Lots of people who travel to China want to know when the best time to travel is.

The truth is that this is a difficult question.

China is a huge country. It isn’t like Singapore, which is basically just a city, or like Europe, which you travel to whenever the summer crowds aren’t there.

However, there is a ‘sweet spot’ in China if you’re worried about extreme temperatures.

In this article, I’ll tell you the best time to visit China and some of the amazing places you can see.

I’ll also tell you the times you should avoid if you want to maintain your sanity!

Best time to go to China

If you’re the kind of person who only wants to travel in pleasant, moderate weather, then the best time to visit China is in spring and autumn.

Specifically, the best months are:

  • April and May
  • September and October

However, you’ll need to watch out for public holidays during these months, which I talk about further down.

Travelling in China in spring

tourist traveling in china in spring

The middle of spring is an ideal time to visit China. Image supplied by Mike Cairnduff.

Spring is one of the most popular times to travel in China, and for good reason.

At this time of year, the weather is usually warm but mild enough to make sightseeing pleasant rather than uncomfortable.

It can still get a little chilly in the most northern parts of the country, but the south should be warm, if a little wet because of the beginning of the rainy season.

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Traveling to southern China in the rainy season can offer unexpected bonuses as well.

In places like Yunnan province, the slightly humid air creates a morning mist which looks spectacular over the natural landscape.

But if you’re just headed for the most-well known tourist cities like Beijing, Shanghai and Xi’an, then you’re all set for a wonderful time in spring.

The weather will be warm but not hot and you’ll be able to avoid all the problems with air pollution that winter often brings.

See also: Spring weather in China

Travelling in China in autumn (fall)

big wild goose pagoda xian

Early autumn is comfortable in China (pictured: Big Wild Goose Pagoda in Xian). Image supplied by Mike Cairnduff.

Autumn is equally the perfect time to explore China if you’re concerned about extreme weather.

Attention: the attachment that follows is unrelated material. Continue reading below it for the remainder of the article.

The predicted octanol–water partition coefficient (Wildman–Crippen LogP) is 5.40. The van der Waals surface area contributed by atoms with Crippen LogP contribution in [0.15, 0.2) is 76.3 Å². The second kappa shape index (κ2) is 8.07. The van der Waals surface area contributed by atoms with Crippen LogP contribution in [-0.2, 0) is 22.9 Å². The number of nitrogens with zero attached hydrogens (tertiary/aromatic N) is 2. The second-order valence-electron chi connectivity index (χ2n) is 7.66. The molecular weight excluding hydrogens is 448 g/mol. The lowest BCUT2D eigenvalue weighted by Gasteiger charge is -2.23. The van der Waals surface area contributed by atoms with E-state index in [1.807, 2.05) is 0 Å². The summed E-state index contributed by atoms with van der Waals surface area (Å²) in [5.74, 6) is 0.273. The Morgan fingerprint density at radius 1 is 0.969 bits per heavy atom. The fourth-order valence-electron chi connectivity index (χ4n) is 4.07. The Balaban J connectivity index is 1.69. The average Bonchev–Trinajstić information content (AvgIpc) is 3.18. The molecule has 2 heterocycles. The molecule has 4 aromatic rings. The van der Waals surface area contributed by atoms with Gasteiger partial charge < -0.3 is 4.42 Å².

The weather is cooling off but isn’t cold enough to be uncomfortable. Major cities like Beijing and Shanghai as well as rural areas stay within a comfortable temperature range.

If you travel inland or away from the cities, you’ll also get a chance to see the landscape bathed in autumnal colors, which is a sight you’ll never forget.

During the autumn, there’s also less rain, which is why it’s such a popular travel time amongst locals and expats.

You should also find cheaper prices on accommodation and transport during autumn as well as more choices. Yay!

If you’re into nature like me, then you’ll love these places to see at this time of year:

  • The Great Wall of China, which looks spectacular against the autumn leaves
  • Huangshan or the Yellow Mountains, which is a fabulous natural landscape with waterfalls and pine trees that look amazing when the fall foliage sets in
  • Wushan in the northeast of Chongqing, which provides the perfect temperatures for maple and other trees that are stunning in autumn
  • Longji Rice Terraces near Guilin, which will give you a chance to see the autumn harvest season over the mountains
  • Jiuzhaigou Nature Reserve in Sichuan province, where you’ll get to see autumn a second time reflected in the UNESCO World Heritage Site’s multicolored lakes.

This is just a sampling of what you could try.

I’ve also heard Ejina in Inner Mongolia is a special, off-the-beaten path place where you can see one of the world’s major Euphrates Poplar forests in vivid autumnal yellow.

Hmm, maybe next trip!

See also: Autumn weather in China

What about summer and winter?

giant winter ice sculpture harbin

Avoid north China in winter unless you’re into ice and snow. Image by Akedesign on Shutterstock.

Summer and winter aren’t necessarily bad times to go to China. Let me explain.

Winter in China is what you would call the low season.

It’s the quietest time when it comes to domestic tourism, so if you prefer fewer crowds (like me) then you’ll appreciate the relative quietness of Chinese tourist attractions.

Most of China’s biggest and best tourist attractions are outdoors, and this scares away the locals who prefer to come out to play when the weather heats up a little.

Winter is also an incredible time to visit northern China if you’re into snow and winter activities.

Harbin, for example, is a city in the far north that’s worth visiting.

It’s famous for its months-long Winter Snow Festival, where there are mind-blowing ice sculptures and even icy theme parks to see.

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If you want the best of both worlds, you could then travel to south China in winter.

Cities like Guilin, Kunming and Hainan don’t experience the same severe dips in temperature (let alone see snow) that other areas suffer through.

Summer in China is typically busy and scorching hot in most places. It’s also the high season.

Kids have school holidays during July and August, and many families travel domestically. Combined with the wicked heat, this can make summer in China particularly unpleasant.

Southern China is insanely humid and tropical, while northern China sees dry heat that can hit 40°C (104°F) during heatwaves.

But if you love the heat like I do, China can be great in summer. Just head there in early June so you can enjoy some sun rays before the school holiday starts at the end of the month.

I’ve written whole guides on winter in China and summer in China if you want to dig deeper.

Times to avoid travelling in China

crowded pedestrian alley in lijiang yunnan china

Lijiang is unbelievably busy during school summer vacation. Image supplied by Mike Cairnduff.

Here are the worst time to travel in China:

  • Spring Festival, which is in January or February depending on the lunar calendar
  • Golden Week, which is the first week of October
  • Summer school holidays, which run from early July to late August.

During these major holidays, when the schools are out, everyone in China tends to head back out of the cities to their hometowns.